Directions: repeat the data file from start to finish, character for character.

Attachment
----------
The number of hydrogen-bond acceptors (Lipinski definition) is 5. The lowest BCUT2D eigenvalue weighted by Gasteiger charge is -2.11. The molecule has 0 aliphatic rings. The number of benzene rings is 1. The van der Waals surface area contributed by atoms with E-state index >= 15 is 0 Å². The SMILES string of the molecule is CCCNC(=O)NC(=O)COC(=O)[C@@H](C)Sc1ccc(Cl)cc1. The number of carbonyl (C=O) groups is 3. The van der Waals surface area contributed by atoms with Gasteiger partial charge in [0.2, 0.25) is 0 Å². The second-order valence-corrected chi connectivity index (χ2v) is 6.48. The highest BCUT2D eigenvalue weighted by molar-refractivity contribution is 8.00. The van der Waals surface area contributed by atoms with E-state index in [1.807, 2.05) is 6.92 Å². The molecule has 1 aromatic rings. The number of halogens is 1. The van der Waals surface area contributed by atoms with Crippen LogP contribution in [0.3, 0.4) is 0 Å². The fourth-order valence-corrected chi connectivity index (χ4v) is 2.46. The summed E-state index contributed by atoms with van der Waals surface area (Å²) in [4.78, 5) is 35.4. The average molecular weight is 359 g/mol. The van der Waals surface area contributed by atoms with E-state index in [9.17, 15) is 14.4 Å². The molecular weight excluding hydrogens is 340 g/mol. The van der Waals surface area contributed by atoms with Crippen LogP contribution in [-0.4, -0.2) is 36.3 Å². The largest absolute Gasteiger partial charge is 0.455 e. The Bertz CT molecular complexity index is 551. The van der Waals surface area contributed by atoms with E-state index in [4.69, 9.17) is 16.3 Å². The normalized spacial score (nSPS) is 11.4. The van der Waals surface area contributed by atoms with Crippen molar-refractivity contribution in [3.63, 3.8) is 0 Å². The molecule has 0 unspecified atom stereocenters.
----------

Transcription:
The number of hydrogen-bond acceptors (Lipinski definition) is 5. The lowest BCUT2D eigenvalue weighted by Gasteiger charge is -2.11. The molecule has 0 aliphatic rings. The number of benzene rings is 1. The van der Waals surface area contributed by atoms with E-state index >= 15 is 0 Å². The SMILES string of the molecule is CCCNC(=O)NC(=O)COC(=O)[C@@H](C)Sc1ccc(Cl)cc1. The number of carbonyl (C=O) groups is 3. The van der Waals surface area contributed by atoms with Gasteiger partial charge in [0.2, 0.25) is 0 Å². The second-order valence-corrected chi connectivity index (χ2v) is 6.48. The highest BCUT2D eigenvalue weighted by molar-refractivity contribution is 8.00. The van der Waals surface area contributed by atoms with E-state index in [1.807, 2.05) is 6.92 Å². The molecule has 1 aromatic rings. The number of halogens is 1. The van der Waals surface area contributed by atoms with Crippen LogP contribution in [0.3, 0.4) is 0 Å². The fourth-order valence-corrected chi connectivity index (χ4v) is 2.46. The summed E-state index contributed by atoms with van der Waals surface area (Å²) in [4.78, 5) is 35.4. The average molecular weight is 359 g/mol. The van der Waals surface area contributed by atoms with E-state index in [9.17, 15) is 14.4 Å². The molecular weight excluding hydrogens is 340 g/mol. The van der Waals surface area contributed by atoms with Crippen LogP contribution in [-0.4, -0.2) is 36.3 Å². The largest absolute Gasteiger partial charge is 0.455 e. The Bertz CT molecular complexity index is 551. The van der Waals surface area contributed by atoms with E-state index in [4.69, 9.17) is 16.3 Å². The normalized spacial score (nSPS) is 11.4. The van der Waals surface area contributed by atoms with Crippen molar-refractivity contribution in [3.63, 3.8) is 0 Å². The molecule has 0 unspecified atom stereocenters.